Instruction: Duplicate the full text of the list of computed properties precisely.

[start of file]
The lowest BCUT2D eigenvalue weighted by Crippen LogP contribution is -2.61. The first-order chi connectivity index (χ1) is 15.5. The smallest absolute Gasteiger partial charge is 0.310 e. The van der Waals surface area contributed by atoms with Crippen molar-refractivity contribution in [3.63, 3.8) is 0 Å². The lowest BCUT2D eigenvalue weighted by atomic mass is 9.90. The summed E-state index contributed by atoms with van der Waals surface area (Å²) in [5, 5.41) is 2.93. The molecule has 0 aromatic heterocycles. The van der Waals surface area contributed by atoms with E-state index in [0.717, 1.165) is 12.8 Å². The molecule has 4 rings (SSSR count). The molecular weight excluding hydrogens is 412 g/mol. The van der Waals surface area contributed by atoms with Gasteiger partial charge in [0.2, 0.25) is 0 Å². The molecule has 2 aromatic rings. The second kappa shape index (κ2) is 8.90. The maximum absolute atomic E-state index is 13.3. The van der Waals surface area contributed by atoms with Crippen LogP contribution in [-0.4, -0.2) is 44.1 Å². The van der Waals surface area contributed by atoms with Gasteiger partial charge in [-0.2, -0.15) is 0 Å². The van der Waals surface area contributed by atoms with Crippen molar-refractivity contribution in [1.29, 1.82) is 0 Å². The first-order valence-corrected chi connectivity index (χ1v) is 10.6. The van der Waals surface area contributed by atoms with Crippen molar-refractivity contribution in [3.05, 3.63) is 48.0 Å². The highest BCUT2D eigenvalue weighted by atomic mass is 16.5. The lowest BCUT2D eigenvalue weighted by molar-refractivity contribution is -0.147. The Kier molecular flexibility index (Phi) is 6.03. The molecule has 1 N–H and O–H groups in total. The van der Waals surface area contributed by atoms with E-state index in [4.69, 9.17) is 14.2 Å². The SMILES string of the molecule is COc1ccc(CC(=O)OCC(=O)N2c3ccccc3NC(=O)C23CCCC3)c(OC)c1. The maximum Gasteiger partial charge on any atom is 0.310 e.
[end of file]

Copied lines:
The lowest BCUT2D eigenvalue weighted by Crippen LogP contribution is -2.61. The first-order chi connectivity index (χ1) is 15.5. The smallest absolute Gasteiger partial charge is 0.310 e. The van der Waals surface area contributed by atoms with Crippen molar-refractivity contribution in [3.63, 3.8) is 0 Å². The lowest BCUT2D eigenvalue weighted by atomic mass is 9.90. The summed E-state index contributed by atoms with van der Waals surface area (Å²) in [5, 5.41) is 2.93. The molecule has 0 aromatic heterocycles. The van der Waals surface area contributed by atoms with E-state index in [0.717, 1.165) is 12.8 Å². The molecule has 4 rings (SSSR count). The molecular weight excluding hydrogens is 412 g/mol. The van der Waals surface area contributed by atoms with Gasteiger partial charge in [0.2, 0.25) is 0 Å². The molecule has 2 aromatic rings. The second kappa shape index (κ2) is 8.90. The maximum absolute atomic E-state index is 13.3. The van der Waals surface area contributed by atoms with Crippen LogP contribution in [-0.4, -0.2) is 44.1 Å². The van der Waals surface area contributed by atoms with Gasteiger partial charge in [-0.2, -0.15) is 0 Å². The van der Waals surface area contributed by atoms with Crippen molar-refractivity contribution in [1.29, 1.82) is 0 Å². The first-order valence-corrected chi connectivity index (χ1v) is 10.6. The van der Waals surface area contributed by atoms with Crippen molar-refractivity contribution in [3.05, 3.63) is 48.0 Å². The highest BCUT2D eigenvalue weighted by atomic mass is 16.5. The lowest BCUT2D eigenvalue weighted by molar-refractivity contribution is -0.147. The Kier molecular flexibility index (Phi) is 6.03. The molecule has 1 N–H and O–H groups in total. The van der Waals surface area contributed by atoms with E-state index in [4.69, 9.17) is 14.2 Å². The SMILES string of the molecule is COc1ccc(CC(=O)OCC(=O)N2c3ccccc3NC(=O)C23CCCC3)c(OC)c1. The maximum Gasteiger partial charge on any atom is 0.310 e.